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Graduate School in German-speaking Country

  1. Jul 9, 2006 #1
    Hi everyone:

    I've been really thinking about going to get my masters (or equivalent) in physics in a German speaking country. I say this because I am really fascinated by German culture and wish to go there to become fluent in the language anyway. I was thinking that perhaps I would study German there for a little while before entering classes.

    So I've never actually been to Germany (or any other German-speaking country). I'm currently learning the language. As far as graduate school is concerned, I hear University of Munich and University of Zurich are good for physics. I don't know what admissions is like though.

    The idea I have right now is to get my masters in another country, and if I feel inclined, get my phd in the USA or somewhere.

    My question is: Are there any strong reasons why I should not do this? And for those who are knowledgable - what is student life like in, say Germany? How competitive is it to enter a Master's program?

    Thanks in advance. Let me know if more info is needed for reply.
  2. jcsd
  3. Jul 10, 2006 #2
    Those germans are smart people. I would expect nothing less than a first rate education.
  4. Jul 10, 2006 #3


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    From what I've seen and read, a good German masters thesis contains work of PhD quality.

    Also, most I've seen are written in English - containing only an abstract in German - so your English will have to be up to scratch too.
  5. Jul 11, 2006 #4
    I am interested in doing exactly the same, though I am just entering college. My school has a German Engineering program whereby students can work for a German engineering company (here or, preferably, in Germany). I highly reccomend, if at all possible, going to Germany before committing to study there. Get in contact with the http://www.goethe.de/enindex.htm", who will gladly help you navigate the process of applying to study in Germany, and perhaps more importantly, offer you language courses.

    As far as learning the language goes: Try to find (preferably native) speakers to practice with. Listen to German music (Kraftwerk, Rammstein, Neu!, Die Fantastischen Vier, etc.)! One excellent resource is http://www.dw-world.de/" [Broken], which provides plenty of lessons and slowly spoken material to help you get to the point where you understand mainstream German language broadcasts.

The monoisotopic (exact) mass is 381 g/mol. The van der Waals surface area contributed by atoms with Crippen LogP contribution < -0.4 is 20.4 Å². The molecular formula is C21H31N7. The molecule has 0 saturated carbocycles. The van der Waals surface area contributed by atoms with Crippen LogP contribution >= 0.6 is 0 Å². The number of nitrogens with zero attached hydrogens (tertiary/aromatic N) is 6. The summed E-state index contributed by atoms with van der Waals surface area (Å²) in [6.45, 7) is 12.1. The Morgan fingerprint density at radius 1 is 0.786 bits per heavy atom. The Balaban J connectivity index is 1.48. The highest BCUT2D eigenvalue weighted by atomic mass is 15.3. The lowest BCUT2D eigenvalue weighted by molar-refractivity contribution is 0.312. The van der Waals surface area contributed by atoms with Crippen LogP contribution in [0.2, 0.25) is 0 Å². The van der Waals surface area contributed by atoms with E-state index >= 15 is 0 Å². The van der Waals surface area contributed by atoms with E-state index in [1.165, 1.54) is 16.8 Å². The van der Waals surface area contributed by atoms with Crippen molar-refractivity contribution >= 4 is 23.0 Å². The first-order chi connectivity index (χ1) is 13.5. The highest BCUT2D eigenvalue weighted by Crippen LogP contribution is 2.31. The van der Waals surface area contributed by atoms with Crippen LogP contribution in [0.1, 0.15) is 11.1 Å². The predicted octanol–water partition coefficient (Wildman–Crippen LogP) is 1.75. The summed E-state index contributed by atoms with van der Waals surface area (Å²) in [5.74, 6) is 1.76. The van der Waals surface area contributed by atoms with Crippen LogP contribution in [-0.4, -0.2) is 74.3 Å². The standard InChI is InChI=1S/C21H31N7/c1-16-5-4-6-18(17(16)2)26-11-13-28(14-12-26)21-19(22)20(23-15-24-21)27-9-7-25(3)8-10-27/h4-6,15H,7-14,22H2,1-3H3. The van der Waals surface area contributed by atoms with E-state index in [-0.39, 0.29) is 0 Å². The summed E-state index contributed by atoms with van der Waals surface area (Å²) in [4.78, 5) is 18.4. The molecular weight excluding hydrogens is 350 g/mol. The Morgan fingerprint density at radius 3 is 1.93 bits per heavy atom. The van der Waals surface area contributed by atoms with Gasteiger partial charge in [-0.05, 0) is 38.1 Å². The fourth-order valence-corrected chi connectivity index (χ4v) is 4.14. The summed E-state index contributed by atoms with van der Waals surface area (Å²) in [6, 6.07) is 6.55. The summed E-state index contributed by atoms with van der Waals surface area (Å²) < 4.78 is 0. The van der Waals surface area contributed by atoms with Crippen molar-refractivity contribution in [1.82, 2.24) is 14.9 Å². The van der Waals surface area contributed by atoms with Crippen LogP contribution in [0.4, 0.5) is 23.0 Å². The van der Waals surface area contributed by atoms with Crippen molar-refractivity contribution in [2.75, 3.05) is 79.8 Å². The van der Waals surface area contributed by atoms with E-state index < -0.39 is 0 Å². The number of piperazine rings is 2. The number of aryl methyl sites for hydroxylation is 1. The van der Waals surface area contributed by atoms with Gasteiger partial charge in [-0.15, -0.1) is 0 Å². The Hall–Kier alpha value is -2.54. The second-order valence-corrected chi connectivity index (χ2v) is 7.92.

I am currently trying to figure out how difficult it is to get a German university to recognize a U.S. degree. If you find anything out, please pass it on. My mother (who works for the Belgian Embassy) has commented that the educational systems are becoming more interoperable every day.

    Viel Erfolg!
    Last edited by a moderator: May 2, 2017
  6. Jul 12, 2006 #5
    Thanks for the replies!

    I hope my English is up to par, though 4 years at a tech school and without much (quality) writing required, I may need to brush up.

    I know my university has an exchange program with the University of Zurich, and though that's in Switzerland, I hope German recognition won't be a problem. I'll ask about that though. I know some professors who were German trained who might know.

    I've been on search for people from Germany to speak with, though I've been kind of holding off until I feel a little more comfortable at conversation. I'm slowly getting into German music. I listen to Deutsche Welle's slowly spoken German news, but my German isn't quite good enough yet to understand it fully.

    A German student I met yesterday also told me that the majority of physics classes in Germany (as well as the theses) are in English, which I found slightly disappointing since I was looking forward to the challenge.

    In regard to the Goethe Institute, I do plan on studying the language for a while before entering classes. I want to take a little break from heavy studying and research to absorb the culture. From what I've read and heard, the higher education system in Germany tends to be a bit more laid back and students take a lot more time to finish their degree (because it's free?). I think that will be a welcomed change to my lock-myself-in-room-and-work routine.

    Thanks again.
  7. Jul 13, 2006 #6


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    Is it straight physics you want to do?

    If you want some applied maths, all the people I've worked with from the Weierstrauss (http://www.wias-berlin.de/) are very well schooled.
  8. Jul 13, 2006 #7


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    Funny one should wonder about studying Germany. The German State of Hessen has a special advertisement on Scientific American's website this month - http://www.sciam.com/hessen/ . There are numerous pages from various universities.

    I have been to Germany several times and I have always enjoyed it. Germany and Japan are two of my favorite countries to visit.

    And Germany has many excellent universities. :smile: :cool:
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